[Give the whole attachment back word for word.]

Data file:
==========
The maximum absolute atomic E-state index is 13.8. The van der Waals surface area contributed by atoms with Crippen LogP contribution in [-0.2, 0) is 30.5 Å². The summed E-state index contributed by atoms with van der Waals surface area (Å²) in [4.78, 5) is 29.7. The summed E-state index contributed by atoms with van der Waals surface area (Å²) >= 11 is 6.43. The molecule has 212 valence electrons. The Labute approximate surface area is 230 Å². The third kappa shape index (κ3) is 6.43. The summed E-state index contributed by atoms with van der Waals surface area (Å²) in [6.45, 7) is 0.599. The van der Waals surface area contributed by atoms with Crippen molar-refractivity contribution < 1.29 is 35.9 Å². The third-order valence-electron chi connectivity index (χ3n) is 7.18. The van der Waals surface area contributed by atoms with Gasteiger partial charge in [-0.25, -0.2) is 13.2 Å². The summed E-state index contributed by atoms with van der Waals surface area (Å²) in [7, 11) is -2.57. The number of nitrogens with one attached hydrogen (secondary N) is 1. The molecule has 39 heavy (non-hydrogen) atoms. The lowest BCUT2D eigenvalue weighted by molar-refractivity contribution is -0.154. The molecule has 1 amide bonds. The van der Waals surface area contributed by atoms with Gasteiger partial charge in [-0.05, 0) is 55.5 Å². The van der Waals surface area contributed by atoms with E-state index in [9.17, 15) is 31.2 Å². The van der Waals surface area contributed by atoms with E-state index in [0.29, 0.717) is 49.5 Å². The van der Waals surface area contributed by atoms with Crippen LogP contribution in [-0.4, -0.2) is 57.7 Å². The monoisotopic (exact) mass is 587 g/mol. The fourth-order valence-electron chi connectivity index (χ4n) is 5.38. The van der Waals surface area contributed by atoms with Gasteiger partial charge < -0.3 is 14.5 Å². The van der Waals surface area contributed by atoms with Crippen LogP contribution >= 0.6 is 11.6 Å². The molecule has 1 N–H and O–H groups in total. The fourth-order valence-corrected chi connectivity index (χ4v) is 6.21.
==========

The maximum absolute atomic E-state index is 13.8. The van der Waals surface area contributed by atoms with Crippen LogP contribution in [-0.2, 0) is 30.5 Å². The summed E-state index contributed by atoms with van der Waals surface area (Å²) in [4.78, 5) is 29.7. The summed E-state index contributed by atoms with van der Waals surface area (Å²) >= 11 is 6.43. The molecule has 212 valence electrons. The Labute approximate surface area is 230 Å². The third kappa shape index (κ3) is 6.43. The summed E-state index contributed by atoms with van der Waals surface area (Å²) in [6.45, 7) is 0.599. The van der Waals surface area contributed by atoms with Crippen molar-refractivity contribution < 1.29 is 35.9 Å². The third-order valence-electron chi connectivity index (χ3n) is 7.18. The van der Waals surface area contributed by atoms with Gasteiger partial charge in [-0.25, -0.2) is 13.2 Å². The summed E-state index contributed by atoms with van der Waals surface area (Å²) in [7, 11) is -2.57. The number of nitrogens with one attached hydrogen (secondary N) is 1. The molecule has 39 heavy (non-hydrogen) atoms. The lowest BCUT2D eigenvalue weighted by molar-refractivity contribution is -0.154. The molecule has 1 amide bonds. The van der Waals surface area contributed by atoms with Gasteiger partial charge in [-0.05, 0) is 55.5 Å². The van der Waals surface area contributed by atoms with E-state index in [9.17, 15) is 31.2 Å². The van der Waals surface area contributed by atoms with E-state index in [0.29, 0.717) is 49.5 Å². The van der Waals surface area contributed by atoms with Crippen LogP contribution in [-0.4, -0.2) is 57.7 Å². The monoisotopic (exact) mass is 587 g/mol. The fourth-order valence-electron chi connectivity index (χ4n) is 5.38. The van der Waals surface area contributed by atoms with Gasteiger partial charge < -0.3 is 14.5 Å². The van der Waals surface area contributed by atoms with Crippen LogP contribution >= 0.6 is 11.6 Å². The molecule has 1 N–H and O–H groups in total. The fourth-order valence-corrected chi connectivity index (χ4v) is 6.21.